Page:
For the Giants, offseason Hard Knocks seems to be more trouble than it’s worth

I’ve watched the first episode of the new offseason version of Hard Knockstwice. It’s compelling to me, but not for the reasons the producers — or the team on which the show focuses — likely intended.

After watching it yesterday, a thought began to rattle inside my brain. An idea that sprang from one word.


Not as in “why have the show?” When it comes to Hard Knocksthe league is committed to finding new places in the pizza into which cheese can be stuffed. But why be the team that opens itself up to the cameras and microphones for the weeks and months during which plenty of sensitive strategic conversations occur and important decisions are made?

After sleeping on it and realizing that there isn’t much else going on today, I decided to re-watch the whole episode and come up with a list of reasons why this might not be the best decision the Giants ever made.

1. Private versus public comments.

Every team tells lies to the media. Those of us who cover the sport know this. We accept it. Certain things can’t be laid out for the world to see.

But that doesn’t mean that teams should flock to expose the disconnect between what they say behind closed doors and what they speak into a microphone at a press conference or during an interview.

Exhibit A. At the Scouting Combine, G.M. Joe Schoen created the clear impression on PFT Live that no decisions had been made about running back Saquon Barkley, and that anything was possible.

All options are on the table,” Schoen said. “I’m not saying we’re going to franchise him or not franchise him, but everything’s on the table.”

The first episode of Hard Knocks makes it clear that this wasn’t the case. They weren’t going to tag him. They talked about it. They pondered the possibility of tagging and trading him. Before the Combine began, however, it was clear that they were going to let him hit the market.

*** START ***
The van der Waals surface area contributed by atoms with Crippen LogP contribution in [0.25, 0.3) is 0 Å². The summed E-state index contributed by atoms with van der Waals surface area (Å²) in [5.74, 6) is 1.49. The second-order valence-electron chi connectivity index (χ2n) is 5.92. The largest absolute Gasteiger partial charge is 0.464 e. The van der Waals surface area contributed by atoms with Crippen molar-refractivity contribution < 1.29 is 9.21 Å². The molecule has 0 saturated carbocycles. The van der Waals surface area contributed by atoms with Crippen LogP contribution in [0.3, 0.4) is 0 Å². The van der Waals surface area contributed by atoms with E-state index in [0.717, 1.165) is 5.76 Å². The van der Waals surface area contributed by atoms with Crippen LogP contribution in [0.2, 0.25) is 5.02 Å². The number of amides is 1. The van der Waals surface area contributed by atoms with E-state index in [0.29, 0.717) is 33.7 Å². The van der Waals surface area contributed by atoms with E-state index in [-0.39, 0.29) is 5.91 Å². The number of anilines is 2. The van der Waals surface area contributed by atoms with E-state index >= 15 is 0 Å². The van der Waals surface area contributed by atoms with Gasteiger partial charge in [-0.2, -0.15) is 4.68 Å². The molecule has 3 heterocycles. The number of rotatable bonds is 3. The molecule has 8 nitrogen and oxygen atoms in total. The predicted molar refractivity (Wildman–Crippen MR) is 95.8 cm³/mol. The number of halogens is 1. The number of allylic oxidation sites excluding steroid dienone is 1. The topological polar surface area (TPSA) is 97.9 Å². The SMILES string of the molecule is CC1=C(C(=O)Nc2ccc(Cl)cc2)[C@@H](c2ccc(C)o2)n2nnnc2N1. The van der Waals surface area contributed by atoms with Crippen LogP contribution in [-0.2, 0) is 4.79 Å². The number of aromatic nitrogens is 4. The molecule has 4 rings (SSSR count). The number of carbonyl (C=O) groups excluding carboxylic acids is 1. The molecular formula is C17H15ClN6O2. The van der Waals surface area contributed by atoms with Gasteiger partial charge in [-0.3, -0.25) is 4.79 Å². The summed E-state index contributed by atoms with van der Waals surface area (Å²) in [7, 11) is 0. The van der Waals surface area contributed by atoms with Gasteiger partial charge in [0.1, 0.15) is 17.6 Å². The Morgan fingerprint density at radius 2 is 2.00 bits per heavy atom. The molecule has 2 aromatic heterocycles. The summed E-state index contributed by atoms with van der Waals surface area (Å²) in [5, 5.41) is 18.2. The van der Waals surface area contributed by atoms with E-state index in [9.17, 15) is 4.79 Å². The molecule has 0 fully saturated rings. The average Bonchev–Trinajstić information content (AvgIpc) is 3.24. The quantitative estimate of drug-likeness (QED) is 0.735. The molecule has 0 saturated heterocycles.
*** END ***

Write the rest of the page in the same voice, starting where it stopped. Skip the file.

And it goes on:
That’s not a criticism of Schoen. Teams always conceal their true intentions, for a variety of strategic reasons. That’s all the more reason to keep the things said behind the scenes (wait for it) behind the scenes.

2. Sensitive footage.

One of the longstanding concerns about preseason Hard Knocks (and one of the primary reasons for Bill Belichick’s refusal to ever do it) comes from the fact that, beyond whatever makes it into the show, NFL Films will have plenty of content that ends up on the cutting room floor.

For offseason Hard Knocksthere’s a lot more time that elapses between the harvesting of the footage and the editing of it for broadcast. Hours of meetings and conversations that for decades have been secret were captured by NFL Films.

Who had access to that information? What might have been leaked to contacts with other teams about the Giants’ plans in free agency or the draft?

Beyond the potential competitive impact if someone from NFL Films blabbed to someone from another team, the information gathered by NFL Films could easily be coopted for gambling purposes. Sports books generate odds based on a player’s next team or who will be drafted and when.

There’s no reason to think anything inappropriate occurred. But there’s no way to know it didn’t. If this effort hadn’t been undertaken, it couldn’t.

3. Critical comments.

In defending quarterback Daniel Jones, Schoen made comments critical of the team’s offensive line. Although Schoen’s remarks contained a certain element of nuance (he was mainly criticizing the performance of backups), that could be lost on the men who play center, guard, and tackle. They might believe they were called out, and in turn embarrassed by, the General Manager.

Why allow such candid assessments to be publicly consumed? Why create a situation that might require the team to do damage control with players or their agents during the only lull on the calendar?

4. Owner involvement.

Most owners are very involved in team affairs. And most owners prefer to conceal that from the customers.

It’s long been believed that Giants co-owner John Mara is very involved with his team’s football operation. Based on the first episode, he clearly had a role in the conversations about whether to keep Saquon Barkley.